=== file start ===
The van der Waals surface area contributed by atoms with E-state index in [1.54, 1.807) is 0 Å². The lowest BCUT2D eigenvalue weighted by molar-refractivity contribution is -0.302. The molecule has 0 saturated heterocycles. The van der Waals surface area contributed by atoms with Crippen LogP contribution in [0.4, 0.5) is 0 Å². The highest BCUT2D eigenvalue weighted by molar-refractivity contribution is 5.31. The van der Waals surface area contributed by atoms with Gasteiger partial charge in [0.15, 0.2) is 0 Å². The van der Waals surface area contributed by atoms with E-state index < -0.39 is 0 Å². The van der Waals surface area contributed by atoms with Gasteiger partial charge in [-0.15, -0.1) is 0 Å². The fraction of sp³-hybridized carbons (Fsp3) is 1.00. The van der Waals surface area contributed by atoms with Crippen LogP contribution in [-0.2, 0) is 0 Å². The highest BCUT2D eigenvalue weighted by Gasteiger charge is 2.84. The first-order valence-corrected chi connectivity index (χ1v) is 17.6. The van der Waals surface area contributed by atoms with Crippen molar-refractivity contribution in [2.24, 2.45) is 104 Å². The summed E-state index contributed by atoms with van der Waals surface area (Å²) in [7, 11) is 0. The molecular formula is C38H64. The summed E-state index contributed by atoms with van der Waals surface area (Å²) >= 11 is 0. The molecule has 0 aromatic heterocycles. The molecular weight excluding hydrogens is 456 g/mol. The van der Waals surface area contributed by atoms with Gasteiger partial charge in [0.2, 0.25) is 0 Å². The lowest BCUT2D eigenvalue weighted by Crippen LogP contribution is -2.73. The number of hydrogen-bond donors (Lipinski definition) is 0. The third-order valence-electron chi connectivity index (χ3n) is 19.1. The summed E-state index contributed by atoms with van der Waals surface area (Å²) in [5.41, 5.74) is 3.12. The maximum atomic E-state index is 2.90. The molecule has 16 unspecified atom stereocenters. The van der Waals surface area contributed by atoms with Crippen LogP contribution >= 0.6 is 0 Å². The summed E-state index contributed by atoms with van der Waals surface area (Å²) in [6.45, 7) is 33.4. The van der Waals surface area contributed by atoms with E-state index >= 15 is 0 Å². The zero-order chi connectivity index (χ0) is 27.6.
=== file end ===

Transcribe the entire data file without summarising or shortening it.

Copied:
The van der Waals surface area contributed by atoms with E-state index in [1.54, 1.807) is 0 Å². The lowest BCUT2D eigenvalue weighted by molar-refractivity contribution is -0.302. The molecule has 0 saturated heterocycles. The van der Waals surface area contributed by atoms with Crippen LogP contribution in [0.4, 0.5) is 0 Å². The highest BCUT2D eigenvalue weighted by molar-refractivity contribution is 5.31. The van der Waals surface area contributed by atoms with Gasteiger partial charge in [0.15, 0.2) is 0 Å². The van der Waals surface area contributed by atoms with E-state index < -0.39 is 0 Å². The van der Waals surface area contributed by atoms with Gasteiger partial charge in [-0.15, -0.1) is 0 Å². The fraction of sp³-hybridized carbons (Fsp3) is 1.00. The van der Waals surface area contributed by atoms with Crippen LogP contribution in [-0.2, 0) is 0 Å². The highest BCUT2D eigenvalue weighted by Gasteiger charge is 2.84. The first-order valence-corrected chi connectivity index (χ1v) is 17.6. The van der Waals surface area contributed by atoms with Crippen molar-refractivity contribution in [2.24, 2.45) is 104 Å². The summed E-state index contributed by atoms with van der Waals surface area (Å²) in [7, 11) is 0. The molecular formula is C38H64. The summed E-state index contributed by atoms with van der Waals surface area (Å²) >= 11 is 0. The molecule has 0 aromatic heterocycles. The molecular weight excluding hydrogens is 456 g/mol. The van der Waals surface area contributed by atoms with Gasteiger partial charge in [0.2, 0.25) is 0 Å². The lowest BCUT2D eigenvalue weighted by Crippen LogP contribution is -2.73. The number of hydrogen-bond donors (Lipinski definition) is 0. The third-order valence-electron chi connectivity index (χ3n) is 19.1. The summed E-state index contributed by atoms with van der Waals surface area (Å²) in [5.41, 5.74) is 3.12. The maximum atomic E-state index is 2.90. The molecule has 16 unspecified atom stereocenters. The van der Waals surface area contributed by atoms with Crippen LogP contribution >= 0.6 is 0 Å². The summed E-state index contributed by atoms with van der Waals surface area (Å²) in [6.45, 7) is 33.4. The van der Waals surface area contributed by atoms with E-state index >= 15 is 0 Å². The zero-order chi connectivity index (χ0) is 27.6.